Thursday, May 26, 2011


Tomorrow marks the beginning of the Memorial Day weekend which, for many, means time with family, great deals on cars and mattresses, and for a lot of us, an extra day off of work. It’s a chance to not only run errands, but also enjoy some much need down time.

But buried beneath the noise of hot bargains and cold beer lies a deeper, more somber meaning. 

According to*, “Memorial Day, originally called Decoration Day, is a day of remembrance for those who have died in our nation's service. [. . .] Memorial Day is not about division. It is about reconciliation; it is about coming together to honor those who gave their all.”

Unity and remembrance: the hallmarks of Memorial Day.

As a nation,we were born in combat, fighting for our independence and then tearing ourselves apart in a bloody civil war a mere 75 years later. Through horrible violence on our siblings, we carved the names of such places as Gettysburg, Harpers Ferry, Antietam, and thousands more into the history books. We suffered together and then struggled to heal together. 

In the century and a half since, we have lost sons and daughters in places like Mexico, France, Germany, Italy, Africa, Korea, Vietnam, Iraq, Afghanistan, and countless other lesser-known regions. Some battles saw the deaths of thousands while others, only a few. Yet even the loss of one life means that places like Iwo Jima, the Chosin Reservoir, the Ia Drang Valley, and more recently Fallujah and Helmand Province, will never be forgotten.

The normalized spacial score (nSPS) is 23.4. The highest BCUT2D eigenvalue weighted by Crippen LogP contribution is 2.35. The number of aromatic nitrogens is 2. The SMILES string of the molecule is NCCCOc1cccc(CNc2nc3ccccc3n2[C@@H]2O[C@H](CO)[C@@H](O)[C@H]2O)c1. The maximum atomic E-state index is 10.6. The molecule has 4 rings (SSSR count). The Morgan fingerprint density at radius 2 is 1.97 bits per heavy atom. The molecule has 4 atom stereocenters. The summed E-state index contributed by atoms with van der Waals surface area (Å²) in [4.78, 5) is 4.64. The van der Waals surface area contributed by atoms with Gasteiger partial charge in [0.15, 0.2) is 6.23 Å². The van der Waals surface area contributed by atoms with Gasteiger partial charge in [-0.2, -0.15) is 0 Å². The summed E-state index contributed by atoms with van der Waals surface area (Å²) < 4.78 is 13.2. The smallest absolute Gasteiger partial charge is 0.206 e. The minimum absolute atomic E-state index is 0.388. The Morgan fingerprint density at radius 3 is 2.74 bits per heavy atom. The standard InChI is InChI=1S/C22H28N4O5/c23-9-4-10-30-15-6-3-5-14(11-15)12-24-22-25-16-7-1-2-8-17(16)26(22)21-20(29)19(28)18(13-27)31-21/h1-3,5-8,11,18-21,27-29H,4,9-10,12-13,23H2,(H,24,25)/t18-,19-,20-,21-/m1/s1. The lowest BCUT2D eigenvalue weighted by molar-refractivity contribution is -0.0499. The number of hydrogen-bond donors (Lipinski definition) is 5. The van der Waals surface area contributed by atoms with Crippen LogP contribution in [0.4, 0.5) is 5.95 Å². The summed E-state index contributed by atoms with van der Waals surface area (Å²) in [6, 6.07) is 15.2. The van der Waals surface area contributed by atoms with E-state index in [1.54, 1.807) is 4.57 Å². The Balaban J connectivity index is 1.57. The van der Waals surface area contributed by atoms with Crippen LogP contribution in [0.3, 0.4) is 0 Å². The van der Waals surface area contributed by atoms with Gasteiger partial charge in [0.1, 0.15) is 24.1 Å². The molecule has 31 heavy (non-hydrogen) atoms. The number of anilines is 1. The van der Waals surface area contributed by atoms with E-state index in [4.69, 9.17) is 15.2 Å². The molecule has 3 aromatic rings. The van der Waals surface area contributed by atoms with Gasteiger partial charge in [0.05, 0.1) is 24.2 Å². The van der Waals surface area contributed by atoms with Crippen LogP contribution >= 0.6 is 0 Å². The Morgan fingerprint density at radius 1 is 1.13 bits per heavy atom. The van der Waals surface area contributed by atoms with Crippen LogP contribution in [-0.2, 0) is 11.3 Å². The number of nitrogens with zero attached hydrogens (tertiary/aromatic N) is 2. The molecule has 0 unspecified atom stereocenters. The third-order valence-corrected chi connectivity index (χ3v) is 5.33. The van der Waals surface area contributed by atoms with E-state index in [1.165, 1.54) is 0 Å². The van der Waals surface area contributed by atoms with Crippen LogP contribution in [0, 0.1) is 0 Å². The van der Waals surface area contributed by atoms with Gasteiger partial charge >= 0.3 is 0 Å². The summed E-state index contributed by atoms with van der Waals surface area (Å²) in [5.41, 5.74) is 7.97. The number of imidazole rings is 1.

Nor should they.

But Memorial Day is more than just a day to honor those willing to stand in harms way for our nation.  It is also a day to honor those back home that make sacrifices to love and encourage America’s military men and women. Spouses, children, parents, siblings, and friends all deal with the day-to-day struggles and stresses to support their loved ones when they leave on gray-bottomed ships or large, multi-engine planes. Some stay glued to the news while others do their best to continue with their normal lives.  But each carries the heavy weight of worry and fear that their loved one will return home draped in a flag. 

Combat is hard on those in the military, but it is no easier on the ones who wait and pray every night for their safe return. As a nation, we should remember to honor those who spend countless hours worrying, crying, and laughing over our military men and women. 

So to Nate, Jennifer, Seth, Scott, and the others, I will never forget you.  To the Travelling Parson, to Granddaddy, and especially to Dad (who was both a hero to his men and to a young boy in need of a role model), I thank you. To my bother and sister Warriors and Misfits, and to each branch of the military, I salute you.  And to my family, as well as all the others who stay up late at night, wishing and praying for their loved one’s safe return, I honor you.

And we, as a nation, will remember you.  

*For more information about the history and traditions of Memorial Day, please visit

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